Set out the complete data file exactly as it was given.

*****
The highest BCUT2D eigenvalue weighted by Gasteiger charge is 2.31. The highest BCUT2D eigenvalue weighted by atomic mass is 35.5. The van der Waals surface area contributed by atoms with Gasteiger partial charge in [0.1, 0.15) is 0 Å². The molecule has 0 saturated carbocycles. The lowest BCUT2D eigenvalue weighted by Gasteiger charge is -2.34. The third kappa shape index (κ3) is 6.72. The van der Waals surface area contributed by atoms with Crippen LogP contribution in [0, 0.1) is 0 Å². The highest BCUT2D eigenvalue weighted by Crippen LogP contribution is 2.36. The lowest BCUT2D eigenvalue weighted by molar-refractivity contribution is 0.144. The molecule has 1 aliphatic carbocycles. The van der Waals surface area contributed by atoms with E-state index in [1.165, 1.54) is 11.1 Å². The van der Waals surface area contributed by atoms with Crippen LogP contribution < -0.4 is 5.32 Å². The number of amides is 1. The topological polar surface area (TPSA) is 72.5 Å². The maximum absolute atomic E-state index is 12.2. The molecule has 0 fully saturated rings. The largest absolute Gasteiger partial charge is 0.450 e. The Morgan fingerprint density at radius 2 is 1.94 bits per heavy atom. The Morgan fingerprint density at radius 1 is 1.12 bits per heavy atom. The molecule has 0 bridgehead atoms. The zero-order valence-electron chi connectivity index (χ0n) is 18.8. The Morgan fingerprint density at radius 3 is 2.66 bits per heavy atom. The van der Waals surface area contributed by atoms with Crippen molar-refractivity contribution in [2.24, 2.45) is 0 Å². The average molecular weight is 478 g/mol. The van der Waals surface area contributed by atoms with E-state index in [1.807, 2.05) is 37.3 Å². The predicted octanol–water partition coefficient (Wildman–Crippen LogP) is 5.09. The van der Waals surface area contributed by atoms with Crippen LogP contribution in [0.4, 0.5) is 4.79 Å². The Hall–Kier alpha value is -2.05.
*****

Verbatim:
The highest BCUT2D eigenvalue weighted by Gasteiger charge is 2.31. The highest BCUT2D eigenvalue weighted by atomic mass is 35.5. The van der Waals surface area contributed by atoms with Gasteiger partial charge in [0.1, 0.15) is 0 Å². The molecule has 0 saturated carbocycles. The lowest BCUT2D eigenvalue weighted by Gasteiger charge is -2.34. The third kappa shape index (κ3) is 6.72. The van der Waals surface area contributed by atoms with Crippen LogP contribution in [0, 0.1) is 0 Å². The highest BCUT2D eigenvalue weighted by Crippen LogP contribution is 2.36. The lowest BCUT2D eigenvalue weighted by molar-refractivity contribution is 0.144. The molecule has 1 aliphatic carbocycles. The van der Waals surface area contributed by atoms with E-state index in [1.165, 1.54) is 11.1 Å². The van der Waals surface area contributed by atoms with Crippen LogP contribution < -0.4 is 5.32 Å². The number of amides is 1. The topological polar surface area (TPSA) is 72.5 Å². The maximum absolute atomic E-state index is 12.2. The molecule has 0 fully saturated rings. The largest absolute Gasteiger partial charge is 0.450 e. The Morgan fingerprint density at radius 2 is 1.94 bits per heavy atom. The Morgan fingerprint density at radius 1 is 1.12 bits per heavy atom. The molecule has 0 bridgehead atoms. The zero-order valence-electron chi connectivity index (χ0n) is 18.8. The Morgan fingerprint density at radius 3 is 2.66 bits per heavy atom. The van der Waals surface area contributed by atoms with Crippen molar-refractivity contribution in [2.24, 2.45) is 0 Å². The average molecular weight is 478 g/mol. The van der Waals surface area contributed by atoms with E-state index in [1.807, 2.05) is 37.3 Å². The predicted octanol–water partition coefficient (Wildman–Crippen LogP) is 5.09. The van der Waals surface area contributed by atoms with Crippen LogP contribution in [0.4, 0.5) is 4.79 Å². The Hall–Kier alpha value is -2.05.